This is like having only one test cycle in the plan: there will be no time to put anything right. Without this being factored into the plan all you will get is an issues list but you'll have zero time to do anything about it. The fact that you'll have a "statement of work" and contracts that state what you and they must do will make little or no difference in the end - because if time has run out and the code works you'll be under pressure to release it, regardless of the quality.

If you're seriously considering outsourcing here's something that I have found extremely useful, Steve McConnell's insightful article on the topic: Managing Outsourced Projects.

McConnell Rocks!


Steve McConnell of Code Complete, Software Estimation and Software Project Survival Guide fame is appearing on my favourite podcast. If you have not heard of the either the podcast or Steve then I encourage you to check it out, especially if you're involved in the business of software.


If you have not yet discovered then you need to get yourself over there and create an account. This site is another in the long line of services with the handle of "Web 2.0" (owned by Yahoo); I have found it to be excellent. Check it out, it'll be the last bookmark you ever make... in your browser that is.

Binary Watch


The thing I love about this watch is the idea of walking down the street and someone stopping me for the time...

REST or not to REST

REST (Representational State Transfer) is a very interesting style of service architecture; this morning, I and another architect, were looking at the pro's and con's of REST vs. Soap and WSDL. We also looked into the possibility of combining the two worlds using REST with standard Soap as the payload, gaining the Uri loveliness of REST and the structure and standards of Soap. The upshot for me was that REST is definitely a viable and compelling technology, my thinking is if your service is simple then keep it simple with something like REST - if you need a highly structured secure service then Soap and WSDL would probably make more sense.

One other point of interest was the obvious tight coupling between REST and HTTP i.e. the service implementation style and the protocol; there is no such constraint with Soap and WSDL. However, this is nicely exploited with RESTful services in that they use the verbs defined in HTTP to state the intent of the message e.g. POST == Create, GET == Read, PUT == Update and DELETE = Delete. The intent then does not need to be inferred, in the worst case, or explicit in the name of the call, meaning I can operate just on the named resource e.g. Customer or PurchaseOrder etc. clearly and cleanly:

The intent here is to change the Postcode for a Customer entity - I like how clean that is, the equivalent in Soap would be much more verbose and the intent would be specified by the SOAPAction and/or inferred from the wrapped type e.g. ChangeCustomerAddressRequest. There are some obvious problems with the REST approach in relation to enterprise systems but you cannot argue with the simplicity and when it come to just getting things done, I like it.

My biggest fear with employing the HTTP verbs is that most firewalls are not verb friendly - in that they only allow POST and GET, where POST basically means INVOKE and the intent for the call is buried somewhere deep in the payload. Which probably means that an alternative header, ala SOAPAction and the GDATA X-HTTP-Method-Override approach. I'm really interested to see how this plays out over time - will the verb usage just go away or will there be more widespread support for the verbs?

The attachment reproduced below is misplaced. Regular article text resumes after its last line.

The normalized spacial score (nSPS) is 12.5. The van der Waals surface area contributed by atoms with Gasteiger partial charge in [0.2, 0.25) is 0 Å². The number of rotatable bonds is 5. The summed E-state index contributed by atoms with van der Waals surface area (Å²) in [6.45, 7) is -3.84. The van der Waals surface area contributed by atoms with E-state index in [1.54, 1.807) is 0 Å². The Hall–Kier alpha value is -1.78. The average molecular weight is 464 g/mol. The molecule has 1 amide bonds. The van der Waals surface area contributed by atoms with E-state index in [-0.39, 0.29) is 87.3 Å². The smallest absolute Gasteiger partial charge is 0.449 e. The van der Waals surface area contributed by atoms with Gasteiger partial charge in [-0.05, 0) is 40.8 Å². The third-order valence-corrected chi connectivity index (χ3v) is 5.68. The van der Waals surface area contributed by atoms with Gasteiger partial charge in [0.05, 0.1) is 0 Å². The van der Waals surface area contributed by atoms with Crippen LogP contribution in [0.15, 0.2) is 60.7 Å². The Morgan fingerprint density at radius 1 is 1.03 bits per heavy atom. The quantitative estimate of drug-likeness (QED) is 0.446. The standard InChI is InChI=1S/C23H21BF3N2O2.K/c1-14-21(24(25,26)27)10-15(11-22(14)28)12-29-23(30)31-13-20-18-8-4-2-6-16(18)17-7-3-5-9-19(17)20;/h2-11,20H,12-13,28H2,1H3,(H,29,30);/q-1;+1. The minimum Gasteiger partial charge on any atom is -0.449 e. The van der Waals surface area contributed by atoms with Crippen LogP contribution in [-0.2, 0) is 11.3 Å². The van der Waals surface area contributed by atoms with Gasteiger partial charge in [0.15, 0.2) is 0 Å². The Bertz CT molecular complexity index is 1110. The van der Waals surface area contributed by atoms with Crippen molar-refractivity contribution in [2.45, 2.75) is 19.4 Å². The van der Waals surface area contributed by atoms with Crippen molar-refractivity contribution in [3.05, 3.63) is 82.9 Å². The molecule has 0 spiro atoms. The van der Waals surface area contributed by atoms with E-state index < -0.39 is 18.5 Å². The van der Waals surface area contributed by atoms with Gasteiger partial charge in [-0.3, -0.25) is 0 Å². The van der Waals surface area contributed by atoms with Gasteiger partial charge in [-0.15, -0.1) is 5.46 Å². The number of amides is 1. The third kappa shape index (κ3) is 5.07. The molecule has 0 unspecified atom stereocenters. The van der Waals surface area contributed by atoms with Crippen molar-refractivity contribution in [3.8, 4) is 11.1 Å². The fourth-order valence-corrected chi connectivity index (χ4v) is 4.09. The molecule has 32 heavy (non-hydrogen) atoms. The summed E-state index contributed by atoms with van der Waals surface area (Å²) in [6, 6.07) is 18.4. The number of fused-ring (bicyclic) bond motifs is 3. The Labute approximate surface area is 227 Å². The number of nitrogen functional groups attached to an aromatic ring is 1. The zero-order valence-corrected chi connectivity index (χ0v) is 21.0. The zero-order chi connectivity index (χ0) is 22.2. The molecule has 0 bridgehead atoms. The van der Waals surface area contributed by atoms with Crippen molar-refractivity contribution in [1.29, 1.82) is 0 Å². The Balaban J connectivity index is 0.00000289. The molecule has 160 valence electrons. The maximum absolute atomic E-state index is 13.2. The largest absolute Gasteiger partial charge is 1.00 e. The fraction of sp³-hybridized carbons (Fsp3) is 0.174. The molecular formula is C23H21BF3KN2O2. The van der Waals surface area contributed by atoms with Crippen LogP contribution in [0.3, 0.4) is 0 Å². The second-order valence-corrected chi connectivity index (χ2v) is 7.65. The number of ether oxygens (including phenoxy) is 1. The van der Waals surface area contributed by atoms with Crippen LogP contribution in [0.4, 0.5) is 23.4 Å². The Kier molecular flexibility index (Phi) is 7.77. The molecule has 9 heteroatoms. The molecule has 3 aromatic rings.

This, however, is not enough of an issue to scare me away but I'm also unlikely to the verbs other then POST and GET, but jump straight to the alternate X-Header approach to save the thinking time and the clock cycles (maybe not even bother with GET!). The core reason this issue does not make we want to run a mile is that the power of REST for me is in the simplicity of the "Uri" approach that RESTful services have; this is powerful and very compelling.

Architecture Books

I was recently asked if there were any good books on Software Architecture - I'm saddened to say that I have never found one that I liked. In my view the main reason for this is that I think it's really hard to squeeze that kind of information into <1000 pages and still be current and pertinent, whilst also keeping the reader engaged throughout. The topic is so vast, you could only write generally, in most cases, and you would not be able to delve into the detail that would be necessary to actually implement anything.

Having said all that I do think that there are some good resources out there; here are just a few that I keep my eye on, which keep me in-line with all things architectural in my problem domain:
  • The Architecture Journal - This is a Microsoft offering that I get sent in paper form every moneth but is also completely available on-line.
  • SkyScrapr - An on-line resource which, in their words: "... is your window into the architectural perspective". Here they talk about all the different elements of architecture from the perspective of the different types of Architect i.e. Solutions, Enterprise, Infrastructure etc.
  • HanselMinutes - This one is a little off the wall in terms of architecture in that it is a developer podcast (of guy called Scott Hanselman) and not about architecture; but his insight into the industry is very compelling and I have learned about so many new technologies from this podcast that (almost) every Architect should be aware of.

I'm sure that there are many other good resources, and maybe there is a good book or two, it's just that I have not found them. If you do then please share with the group.

i-name, CardSpace and OpenID